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Keeping Your Horse Properly Hydrated

By Curtis Gardner, CEO, Triton Barns

Water is the most essential nutrient for life. Just like humans, your horse needs a lot of water - a minimum of 5 to 10 gallons per day- to remain healthy and strong. The following paragraphs will tell you how to recognize dehydration in your horse and give tips on keeping your horse properly hydrated.

A horse can only live a few days without water. It’s crucial to nearly every bodily function, from regulating blood levels to carrying nutrients and facilitating digestion. Dehydration occurs when more water is lost than is replaced by drinking. Water is lost through things like the elimination of waste, sweating, or breathing. As dehydration worsens, your horse may experience digestive and kidney ailments, lack of energy, decreased performance, muscle weakness and even death. It’s vital that you work quickly to rehydrate your horse at the first sign of trouble.

In the beginning stages of dehydration, you may notice your horse is eating less dry matter and has reduced physical activity. As dehydration increases, your horse will start to lose more body (water) weight. At 3% body weight reduction, mild dehydration is in place, physical activity is diminished and the horse is at risk for impaction colic and other digestive problems. As the body becomes low on water it draws fluid out of the digestive tract, drying out the feces and causing blockages. At 6% weight reduction the horse will exhibit physical signs such as sunken eyes, dry gums and prolonged skin tenting. As dehydration progresses, urinary output is decreased and the urine turns dark and viscous.

As a horse owner, it’s essential you understand the importance of monitoring your horse’s eating and drinking habits. Ask yourself why your horse might be drinking less water. The best option for most any horse is to provide an unlimited supply of fresh, clean water at all times. Many horses take issue with water temperature extremes or different tastes in their water. Dehydration is often an issue in the winter, when the water is too cold and causes discomfort in their belly upon ingestion.

Warming your horse’s water might increase water consumption dramatically, but be wary of electronic heating implements that can shock your horse when it drinks. Eating snow will not provide your horse with adequate amounts of fluids. If you are concerned about how much your horse is drinking you might consider keeping them in their stall for a few days and giving them water out of a bucket. This allows you to see how much each horse is actually consuming. Be sure to check the bucket at least twice during the day- you don’t want your horse to run out.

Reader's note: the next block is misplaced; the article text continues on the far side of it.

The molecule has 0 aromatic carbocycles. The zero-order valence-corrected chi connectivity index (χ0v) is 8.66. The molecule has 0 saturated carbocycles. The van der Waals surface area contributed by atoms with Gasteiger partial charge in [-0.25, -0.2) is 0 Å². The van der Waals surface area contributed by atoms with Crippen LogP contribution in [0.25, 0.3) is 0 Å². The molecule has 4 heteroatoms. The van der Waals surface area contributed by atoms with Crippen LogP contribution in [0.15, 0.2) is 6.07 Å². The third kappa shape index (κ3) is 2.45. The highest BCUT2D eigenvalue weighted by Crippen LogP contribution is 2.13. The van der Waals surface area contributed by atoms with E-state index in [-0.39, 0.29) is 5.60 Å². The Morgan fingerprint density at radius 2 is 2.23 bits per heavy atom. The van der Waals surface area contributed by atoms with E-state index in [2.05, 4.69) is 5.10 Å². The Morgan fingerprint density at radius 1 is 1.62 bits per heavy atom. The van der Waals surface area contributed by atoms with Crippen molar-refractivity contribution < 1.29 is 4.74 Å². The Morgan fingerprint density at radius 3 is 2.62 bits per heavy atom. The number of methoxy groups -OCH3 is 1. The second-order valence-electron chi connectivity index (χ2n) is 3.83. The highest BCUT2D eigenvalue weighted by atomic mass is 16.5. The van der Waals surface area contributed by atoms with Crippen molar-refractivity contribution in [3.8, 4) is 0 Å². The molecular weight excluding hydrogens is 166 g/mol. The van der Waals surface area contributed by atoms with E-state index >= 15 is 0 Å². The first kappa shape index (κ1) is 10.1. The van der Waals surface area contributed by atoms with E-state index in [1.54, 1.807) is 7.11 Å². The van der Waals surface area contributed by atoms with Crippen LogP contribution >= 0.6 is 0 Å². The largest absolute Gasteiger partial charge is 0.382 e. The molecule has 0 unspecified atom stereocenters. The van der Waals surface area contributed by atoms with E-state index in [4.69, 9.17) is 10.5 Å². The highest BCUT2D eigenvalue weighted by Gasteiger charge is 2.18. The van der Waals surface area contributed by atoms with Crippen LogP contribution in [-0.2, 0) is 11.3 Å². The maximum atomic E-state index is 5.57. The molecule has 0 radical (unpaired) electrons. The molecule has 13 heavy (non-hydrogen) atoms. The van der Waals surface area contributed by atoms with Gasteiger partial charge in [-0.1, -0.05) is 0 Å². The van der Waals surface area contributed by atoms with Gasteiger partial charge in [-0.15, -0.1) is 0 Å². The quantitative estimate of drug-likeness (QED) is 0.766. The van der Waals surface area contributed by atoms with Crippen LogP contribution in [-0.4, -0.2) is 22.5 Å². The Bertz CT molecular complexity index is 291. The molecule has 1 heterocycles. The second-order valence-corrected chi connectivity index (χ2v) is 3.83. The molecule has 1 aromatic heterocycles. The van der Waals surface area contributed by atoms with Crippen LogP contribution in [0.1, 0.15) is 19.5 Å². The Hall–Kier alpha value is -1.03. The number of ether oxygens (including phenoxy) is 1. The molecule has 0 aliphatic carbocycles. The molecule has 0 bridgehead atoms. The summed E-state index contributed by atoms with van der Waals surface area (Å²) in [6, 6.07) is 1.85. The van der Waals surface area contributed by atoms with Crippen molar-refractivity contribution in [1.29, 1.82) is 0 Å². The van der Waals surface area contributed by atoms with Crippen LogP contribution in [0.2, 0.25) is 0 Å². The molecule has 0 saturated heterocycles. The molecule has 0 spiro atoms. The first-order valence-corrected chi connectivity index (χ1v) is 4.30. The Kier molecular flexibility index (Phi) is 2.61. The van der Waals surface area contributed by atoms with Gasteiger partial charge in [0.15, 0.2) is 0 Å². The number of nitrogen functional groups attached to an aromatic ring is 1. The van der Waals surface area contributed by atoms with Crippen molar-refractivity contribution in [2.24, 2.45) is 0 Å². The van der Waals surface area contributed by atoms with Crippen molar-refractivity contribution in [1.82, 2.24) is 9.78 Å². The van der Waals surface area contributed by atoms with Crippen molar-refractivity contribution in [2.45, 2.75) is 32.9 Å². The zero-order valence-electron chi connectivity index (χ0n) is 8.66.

Another thing to consider is that water quality and taste varies greatly as you travel. Some horses are very sensitive to even slight taste variations and may stop drinking water as a result. Salts, pesticides, fertilizers and minerals might be detected by your horse and cause them to reject water. Many people give their horse Kool-Aid or other strong drink mixes at home and on the road, so the water always tastes similar. Never allow your horse to drink from a stagnant water source. Water quality is about more than taste- your horse’s health depends on clean, pure water.

The amount of water that a horse needs depends on many internal and external factors. On a cool day, a rested horse will voluntarily consume around a half-gallon of water for every 100 pounds of body weight. Of course this amount will vary with age, breed and health status. Regardless of these factors, the most important thing you can do to prevent dehydration in your horse is to spend time with him and monitor his daily activities. The person who is familiar with his horse is much more likely to catch health problems in the beginning, when they are easier to correct.

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